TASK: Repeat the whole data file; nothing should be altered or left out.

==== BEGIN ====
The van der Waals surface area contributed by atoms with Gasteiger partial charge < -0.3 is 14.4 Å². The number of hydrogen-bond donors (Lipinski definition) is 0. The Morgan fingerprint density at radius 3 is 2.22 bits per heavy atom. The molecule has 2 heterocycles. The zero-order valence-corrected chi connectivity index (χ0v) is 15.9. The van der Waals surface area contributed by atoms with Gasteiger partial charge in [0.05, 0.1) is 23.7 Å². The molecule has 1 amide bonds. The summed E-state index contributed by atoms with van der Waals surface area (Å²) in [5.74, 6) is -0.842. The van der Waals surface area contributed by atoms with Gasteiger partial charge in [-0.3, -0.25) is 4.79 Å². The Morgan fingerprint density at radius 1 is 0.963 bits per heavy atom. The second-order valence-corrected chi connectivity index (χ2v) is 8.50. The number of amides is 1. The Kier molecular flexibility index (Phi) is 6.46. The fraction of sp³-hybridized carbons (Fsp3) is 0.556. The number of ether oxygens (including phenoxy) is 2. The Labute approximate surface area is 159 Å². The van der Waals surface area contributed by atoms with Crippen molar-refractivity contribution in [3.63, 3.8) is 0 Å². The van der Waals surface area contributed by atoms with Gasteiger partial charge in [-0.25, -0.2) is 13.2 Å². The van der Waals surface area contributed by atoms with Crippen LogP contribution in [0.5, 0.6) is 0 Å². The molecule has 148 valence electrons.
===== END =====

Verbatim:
The van der Waals surface area contributed by atoms with Gasteiger partial charge < -0.3 is 14.4 Å². The number of hydrogen-bond donors (Lipinski definition) is 0. The Morgan fingerprint density at radius 3 is 2.22 bits per heavy atom. The molecule has 2 heterocycles. The zero-order valence-corrected chi connectivity index (χ0v) is 15.9. The van der Waals surface area contributed by atoms with Gasteiger partial charge in [0.05, 0.1) is 23.7 Å². The molecule has 1 amide bonds. The summed E-state index contributed by atoms with van der Waals surface area (Å²) in [5.74, 6) is -0.842. The van der Waals surface area contributed by atoms with Gasteiger partial charge in [-0.3, -0.25) is 4.79 Å². The Morgan fingerprint density at radius 1 is 0.963 bits per heavy atom. The second-order valence-corrected chi connectivity index (χ2v) is 8.50. The number of amides is 1. The Kier molecular flexibility index (Phi) is 6.46. The fraction of sp³-hybridized carbons (Fsp3) is 0.556. The number of ether oxygens (including phenoxy) is 2. The Labute approximate surface area is 159 Å². The van der Waals surface area contributed by atoms with Crippen molar-refractivity contribution in [3.63, 3.8) is 0 Å². The van der Waals surface area contributed by atoms with Gasteiger partial charge in [-0.25, -0.2) is 13.2 Å². The van der Waals surface area contributed by atoms with Crippen LogP contribution in [0.5, 0.6) is 0 Å². The molecule has 148 valence electrons.